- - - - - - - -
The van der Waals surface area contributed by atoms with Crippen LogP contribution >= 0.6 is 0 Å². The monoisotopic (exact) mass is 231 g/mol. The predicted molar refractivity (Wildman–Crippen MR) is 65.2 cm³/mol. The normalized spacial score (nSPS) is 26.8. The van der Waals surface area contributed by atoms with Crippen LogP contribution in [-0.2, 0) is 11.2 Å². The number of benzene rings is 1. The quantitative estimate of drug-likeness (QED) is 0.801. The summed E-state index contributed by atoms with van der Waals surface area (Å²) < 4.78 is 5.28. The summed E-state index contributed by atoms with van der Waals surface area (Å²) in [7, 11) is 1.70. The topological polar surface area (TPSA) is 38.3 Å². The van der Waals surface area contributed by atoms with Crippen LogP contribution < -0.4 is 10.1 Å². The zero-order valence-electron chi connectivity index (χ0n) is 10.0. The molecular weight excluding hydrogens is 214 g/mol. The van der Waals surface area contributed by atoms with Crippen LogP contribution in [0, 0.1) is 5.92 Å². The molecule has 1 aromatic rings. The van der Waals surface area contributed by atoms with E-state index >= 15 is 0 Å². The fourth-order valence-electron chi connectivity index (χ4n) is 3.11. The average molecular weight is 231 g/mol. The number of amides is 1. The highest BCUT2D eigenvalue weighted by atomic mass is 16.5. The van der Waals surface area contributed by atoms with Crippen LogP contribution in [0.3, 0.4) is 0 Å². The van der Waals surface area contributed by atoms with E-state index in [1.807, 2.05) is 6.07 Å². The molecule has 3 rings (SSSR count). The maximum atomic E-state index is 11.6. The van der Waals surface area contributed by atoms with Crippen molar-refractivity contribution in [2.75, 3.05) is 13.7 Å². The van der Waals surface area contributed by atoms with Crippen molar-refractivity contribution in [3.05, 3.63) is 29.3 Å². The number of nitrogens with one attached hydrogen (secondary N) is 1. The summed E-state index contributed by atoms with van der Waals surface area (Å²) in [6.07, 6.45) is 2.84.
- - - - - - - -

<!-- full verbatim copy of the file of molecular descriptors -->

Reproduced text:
The van der Waals surface area contributed by atoms with Crippen LogP contribution >= 0.6 is 0 Å². The monoisotopic (exact) mass is 231 g/mol. The predicted molar refractivity (Wildman–Crippen MR) is 65.2 cm³/mol. The normalized spacial score (nSPS) is 26.8. The van der Waals surface area contributed by atoms with Crippen LogP contribution in [-0.2, 0) is 11.2 Å². The number of benzene rings is 1. The quantitative estimate of drug-likeness (QED) is 0.801. The summed E-state index contributed by atoms with van der Waals surface area (Å²) < 4.78 is 5.28. The summed E-state index contributed by atoms with van der Waals surface area (Å²) in [7, 11) is 1.70. The topological polar surface area (TPSA) is 38.3 Å². The van der Waals surface area contributed by atoms with Crippen LogP contribution < -0.4 is 10.1 Å². The zero-order valence-electron chi connectivity index (χ0n) is 10.0. The molecular weight excluding hydrogens is 214 g/mol. The van der Waals surface area contributed by atoms with Crippen LogP contribution in [0, 0.1) is 5.92 Å². The molecule has 1 aromatic rings. The van der Waals surface area contributed by atoms with E-state index >= 15 is 0 Å². The fourth-order valence-electron chi connectivity index (χ4n) is 3.11. The average molecular weight is 231 g/mol. The number of amides is 1. The highest BCUT2D eigenvalue weighted by atomic mass is 16.5. The van der Waals surface area contributed by atoms with Crippen LogP contribution in [0.3, 0.4) is 0 Å². The van der Waals surface area contributed by atoms with E-state index in [1.807, 2.05) is 6.07 Å². The molecule has 3 rings (SSSR count). The maximum atomic E-state index is 11.6. The van der Waals surface area contributed by atoms with Crippen molar-refractivity contribution in [2.75, 3.05) is 13.7 Å². The van der Waals surface area contributed by atoms with Crippen molar-refractivity contribution in [3.05, 3.63) is 29.3 Å². The number of nitrogens with one attached hydrogen (secondary N) is 1. The summed E-state index contributed by atoms with van der Waals surface area (Å²) in [6.07, 6.45) is 2.84.